Offline PIRA. This data set, which is widely regarded as the most complete data set of a terrorist organization currently in existence, emerged as part of a 30-month project carried out by researchers at Pennsylvania State University, along with partners at the State University of New York in Albany (5, 6), and included the direct involvement of several co-authors on this paper. It started as a pilot project, in which members of the team built a manual social network by collecting all PIRA members named in the book Bandit Country (8), which provides an essentially complete history of the South Armagh Brigade. Following the network ties mentioned there, more individuals were added to the PIRA network, and each individual was characterized with available demographic information. As an expansive step, sifting through all key seminal texts and PIRA statements then produced additional names. After adding their demographic information, more individuals were added through their mentioned ties until a point of self-consistency, and hence closure, was reached. PIRA time-resolved events (5461) involving IEDs were collected, as well as all fatal PIRA shootings. Different IED types were accounted for, for example, letter bombs, pipe bombs, grenades, homemade bombs, static munitions, buried IEDs, undervehicle IEDs, car bombs, mortars, and rockets. Then, the number of complex IED events was tallied, with each such event defined as occasions where an IED was used in conjunction with other types of violent events such as machine gun or sniper fire. Although information about the type of IED event was not specifically used in this paper, this high resolution helped ensure that events were not missed or double-counted. The data were collected through a mixture of LexisNexis and Irish Times archival stories. Involved individuals could be cross-checked from a number of open sources, such as (i) statements by PIRA including their annual Roll of Honor, (ii) the Belfast Graves publication that offers an account of Republicans killed in combat, (iii) the McKittrick et al. study (10), and (iv) historical accounts of PIRA from academic sources. Names that were involved in such violent acts were subsequently coded for across a number of sociodemographic, operational, and network variables using the Irish Times archives. Each piece of data (IED event and PIRA militant) was coded twice by separate coders and cross-checked for validity. Similar to many quantitative studies of terrorism and political violence, a number of data constraints exist in this study. However, after an 18-month data collection effort across multiple data sources, this data set is widely considered the best data available. To construct time-resolved networks, we then used these data to create a link between any two actors when they collaborated on the development of an IED and/or planned or executed an assault during a given time period (for example, year). In total, 926 different individuals emerged over time, of whom approximately 5% were women. There was significant turnover in membership of the resulting IED network on a yearly basis, in part due to deaths or imprisonments, but on average, there were 135 men and 6 women per year from 1970 to 1998. Their roles are scattered across the category types, as explained in the references concerning these data and their analysis that we provide in the main paper. The total number of registered members of PIRA was 1382, with 1312 men and 70 women. An in-depth discussion of women of PIRA in this time frame is provided in Bloom’s work (2, 3) as well as in the work of other researchers (513).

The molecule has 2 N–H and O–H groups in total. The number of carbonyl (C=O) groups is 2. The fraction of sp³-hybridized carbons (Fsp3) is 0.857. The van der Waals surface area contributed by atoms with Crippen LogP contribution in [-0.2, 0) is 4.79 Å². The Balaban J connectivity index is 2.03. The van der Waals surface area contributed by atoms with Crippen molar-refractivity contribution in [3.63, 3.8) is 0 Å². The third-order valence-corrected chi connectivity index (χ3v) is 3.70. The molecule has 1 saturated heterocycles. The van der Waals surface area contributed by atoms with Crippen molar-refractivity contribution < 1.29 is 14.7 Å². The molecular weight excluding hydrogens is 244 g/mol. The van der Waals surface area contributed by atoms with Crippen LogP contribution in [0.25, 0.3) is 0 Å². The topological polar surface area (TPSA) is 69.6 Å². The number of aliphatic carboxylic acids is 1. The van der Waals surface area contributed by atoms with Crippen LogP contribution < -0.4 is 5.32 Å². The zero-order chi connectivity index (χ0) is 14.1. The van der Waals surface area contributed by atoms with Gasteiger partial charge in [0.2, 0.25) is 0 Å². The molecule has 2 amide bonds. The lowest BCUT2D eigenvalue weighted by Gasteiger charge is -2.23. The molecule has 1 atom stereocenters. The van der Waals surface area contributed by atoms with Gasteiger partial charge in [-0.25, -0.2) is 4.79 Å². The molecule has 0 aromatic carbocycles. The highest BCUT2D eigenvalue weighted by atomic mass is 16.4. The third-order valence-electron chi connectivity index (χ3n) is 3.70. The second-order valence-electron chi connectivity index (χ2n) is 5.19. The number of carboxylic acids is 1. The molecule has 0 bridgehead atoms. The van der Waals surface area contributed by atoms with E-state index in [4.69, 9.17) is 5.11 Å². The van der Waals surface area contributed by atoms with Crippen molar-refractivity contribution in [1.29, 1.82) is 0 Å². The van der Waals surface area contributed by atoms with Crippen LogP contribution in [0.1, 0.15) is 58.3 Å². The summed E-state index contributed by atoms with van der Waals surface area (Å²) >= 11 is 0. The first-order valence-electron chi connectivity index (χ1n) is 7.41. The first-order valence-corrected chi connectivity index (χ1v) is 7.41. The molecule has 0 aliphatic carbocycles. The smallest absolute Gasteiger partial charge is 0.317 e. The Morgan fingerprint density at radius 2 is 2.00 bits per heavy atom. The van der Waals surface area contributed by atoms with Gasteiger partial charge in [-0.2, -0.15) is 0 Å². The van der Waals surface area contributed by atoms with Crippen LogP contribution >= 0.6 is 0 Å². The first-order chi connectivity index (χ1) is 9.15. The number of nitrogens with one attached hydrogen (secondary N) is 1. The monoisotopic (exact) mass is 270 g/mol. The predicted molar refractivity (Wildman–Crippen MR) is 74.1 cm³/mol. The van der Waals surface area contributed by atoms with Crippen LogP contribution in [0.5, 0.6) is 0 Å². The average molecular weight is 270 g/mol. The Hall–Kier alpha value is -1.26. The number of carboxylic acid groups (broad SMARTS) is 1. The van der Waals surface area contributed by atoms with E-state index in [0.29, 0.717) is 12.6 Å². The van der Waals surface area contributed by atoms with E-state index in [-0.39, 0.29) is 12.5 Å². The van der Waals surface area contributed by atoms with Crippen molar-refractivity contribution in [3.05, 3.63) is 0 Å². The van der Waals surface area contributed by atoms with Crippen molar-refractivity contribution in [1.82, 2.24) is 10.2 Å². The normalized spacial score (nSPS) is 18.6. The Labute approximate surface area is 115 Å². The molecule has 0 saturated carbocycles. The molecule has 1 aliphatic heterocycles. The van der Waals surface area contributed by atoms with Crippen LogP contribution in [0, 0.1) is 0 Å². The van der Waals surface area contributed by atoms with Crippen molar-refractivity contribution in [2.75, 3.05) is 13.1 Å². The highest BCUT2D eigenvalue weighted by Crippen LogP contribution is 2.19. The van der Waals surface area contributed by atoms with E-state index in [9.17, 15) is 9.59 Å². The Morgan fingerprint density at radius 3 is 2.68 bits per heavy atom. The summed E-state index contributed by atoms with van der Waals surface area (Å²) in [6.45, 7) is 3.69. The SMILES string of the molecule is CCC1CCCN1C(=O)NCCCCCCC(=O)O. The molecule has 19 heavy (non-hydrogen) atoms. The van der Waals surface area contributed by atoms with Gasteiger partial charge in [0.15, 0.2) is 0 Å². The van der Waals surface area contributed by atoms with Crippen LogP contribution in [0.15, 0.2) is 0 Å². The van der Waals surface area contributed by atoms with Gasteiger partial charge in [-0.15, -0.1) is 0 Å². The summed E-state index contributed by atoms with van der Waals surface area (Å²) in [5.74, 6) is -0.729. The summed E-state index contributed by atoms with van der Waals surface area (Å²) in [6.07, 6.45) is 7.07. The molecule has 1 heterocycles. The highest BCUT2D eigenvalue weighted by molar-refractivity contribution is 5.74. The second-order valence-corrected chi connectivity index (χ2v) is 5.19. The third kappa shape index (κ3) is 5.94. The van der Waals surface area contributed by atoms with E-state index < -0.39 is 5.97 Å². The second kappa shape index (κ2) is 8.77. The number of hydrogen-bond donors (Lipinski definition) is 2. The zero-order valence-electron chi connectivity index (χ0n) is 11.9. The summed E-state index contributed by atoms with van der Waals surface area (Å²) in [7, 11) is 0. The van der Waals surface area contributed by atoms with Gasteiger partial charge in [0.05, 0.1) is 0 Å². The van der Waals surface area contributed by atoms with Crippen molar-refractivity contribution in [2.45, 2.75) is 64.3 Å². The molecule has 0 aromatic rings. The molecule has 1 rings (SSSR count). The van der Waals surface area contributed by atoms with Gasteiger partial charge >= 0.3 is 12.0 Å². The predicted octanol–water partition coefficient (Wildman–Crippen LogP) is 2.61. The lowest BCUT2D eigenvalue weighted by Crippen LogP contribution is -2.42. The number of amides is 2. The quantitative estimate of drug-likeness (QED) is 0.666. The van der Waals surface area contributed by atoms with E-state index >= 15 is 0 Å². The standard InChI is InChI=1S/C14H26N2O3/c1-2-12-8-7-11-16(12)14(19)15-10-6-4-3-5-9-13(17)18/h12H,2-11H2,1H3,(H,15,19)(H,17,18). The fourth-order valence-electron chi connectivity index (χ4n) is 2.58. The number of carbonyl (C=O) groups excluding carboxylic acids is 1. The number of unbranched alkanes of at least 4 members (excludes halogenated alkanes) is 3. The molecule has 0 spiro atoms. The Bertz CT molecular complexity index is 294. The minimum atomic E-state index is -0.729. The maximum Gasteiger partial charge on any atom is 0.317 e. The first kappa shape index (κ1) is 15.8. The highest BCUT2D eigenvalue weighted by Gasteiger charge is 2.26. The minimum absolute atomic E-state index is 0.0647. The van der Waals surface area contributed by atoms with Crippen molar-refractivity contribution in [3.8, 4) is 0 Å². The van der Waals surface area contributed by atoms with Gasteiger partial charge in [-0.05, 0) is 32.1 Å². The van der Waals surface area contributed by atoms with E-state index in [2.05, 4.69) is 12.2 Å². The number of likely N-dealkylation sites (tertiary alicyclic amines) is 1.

Statistical analysis